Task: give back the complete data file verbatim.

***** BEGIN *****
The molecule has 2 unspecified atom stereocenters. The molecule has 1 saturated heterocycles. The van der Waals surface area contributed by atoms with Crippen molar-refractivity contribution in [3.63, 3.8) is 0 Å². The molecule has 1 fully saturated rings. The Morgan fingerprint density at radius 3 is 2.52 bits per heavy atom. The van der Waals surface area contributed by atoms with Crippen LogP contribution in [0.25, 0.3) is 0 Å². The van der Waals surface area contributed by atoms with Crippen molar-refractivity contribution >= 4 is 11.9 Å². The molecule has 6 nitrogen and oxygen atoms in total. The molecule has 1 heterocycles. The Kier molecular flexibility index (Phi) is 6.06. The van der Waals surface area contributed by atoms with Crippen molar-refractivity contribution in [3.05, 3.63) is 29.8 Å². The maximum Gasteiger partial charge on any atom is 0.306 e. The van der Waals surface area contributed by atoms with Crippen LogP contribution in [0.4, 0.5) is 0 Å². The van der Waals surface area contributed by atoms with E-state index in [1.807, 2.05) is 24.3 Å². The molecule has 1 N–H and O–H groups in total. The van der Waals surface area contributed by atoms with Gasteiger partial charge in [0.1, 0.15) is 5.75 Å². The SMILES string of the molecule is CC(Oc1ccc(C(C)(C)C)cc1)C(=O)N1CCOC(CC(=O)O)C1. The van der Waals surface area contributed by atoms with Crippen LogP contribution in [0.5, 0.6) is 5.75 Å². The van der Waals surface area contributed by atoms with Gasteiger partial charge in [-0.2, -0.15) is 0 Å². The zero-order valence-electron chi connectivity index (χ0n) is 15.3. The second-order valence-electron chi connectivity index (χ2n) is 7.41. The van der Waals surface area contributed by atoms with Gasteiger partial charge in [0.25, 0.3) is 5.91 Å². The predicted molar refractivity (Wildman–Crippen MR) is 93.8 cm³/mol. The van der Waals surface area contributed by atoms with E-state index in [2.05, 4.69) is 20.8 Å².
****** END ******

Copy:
The molecule has 2 unspecified atom stereocenters. The molecule has 1 saturated heterocycles. The van der Waals surface area contributed by atoms with Crippen molar-refractivity contribution in [3.63, 3.8) is 0 Å². The molecule has 1 fully saturated rings. The Morgan fingerprint density at radius 3 is 2.52 bits per heavy atom. The van der Waals surface area contributed by atoms with Crippen LogP contribution in [0.25, 0.3) is 0 Å². The van der Waals surface area contributed by atoms with Crippen molar-refractivity contribution >= 4 is 11.9 Å². The molecule has 6 nitrogen and oxygen atoms in total. The molecule has 1 heterocycles. The Kier molecular flexibility index (Phi) is 6.06. The van der Waals surface area contributed by atoms with Crippen molar-refractivity contribution in [3.05, 3.63) is 29.8 Å². The maximum Gasteiger partial charge on any atom is 0.306 e. The van der Waals surface area contributed by atoms with Crippen LogP contribution in [0.4, 0.5) is 0 Å². The van der Waals surface area contributed by atoms with E-state index in [1.807, 2.05) is 24.3 Å². The molecule has 1 N–H and O–H groups in total. The van der Waals surface area contributed by atoms with Gasteiger partial charge in [0.1, 0.15) is 5.75 Å². The SMILES string of the molecule is CC(Oc1ccc(C(C)(C)C)cc1)C(=O)N1CCOC(CC(=O)O)C1. The van der Waals surface area contributed by atoms with Crippen LogP contribution in [0.5, 0.6) is 5.75 Å². The van der Waals surface area contributed by atoms with Gasteiger partial charge in [-0.2, -0.15) is 0 Å². The zero-order valence-electron chi connectivity index (χ0n) is 15.3. The second-order valence-electron chi connectivity index (χ2n) is 7.41. The van der Waals surface area contributed by atoms with Gasteiger partial charge in [0.25, 0.3) is 5.91 Å². The predicted molar refractivity (Wildman–Crippen MR) is 93.8 cm³/mol. The van der Waals surface area contributed by atoms with E-state index in [2.05, 4.69) is 20.8 Å².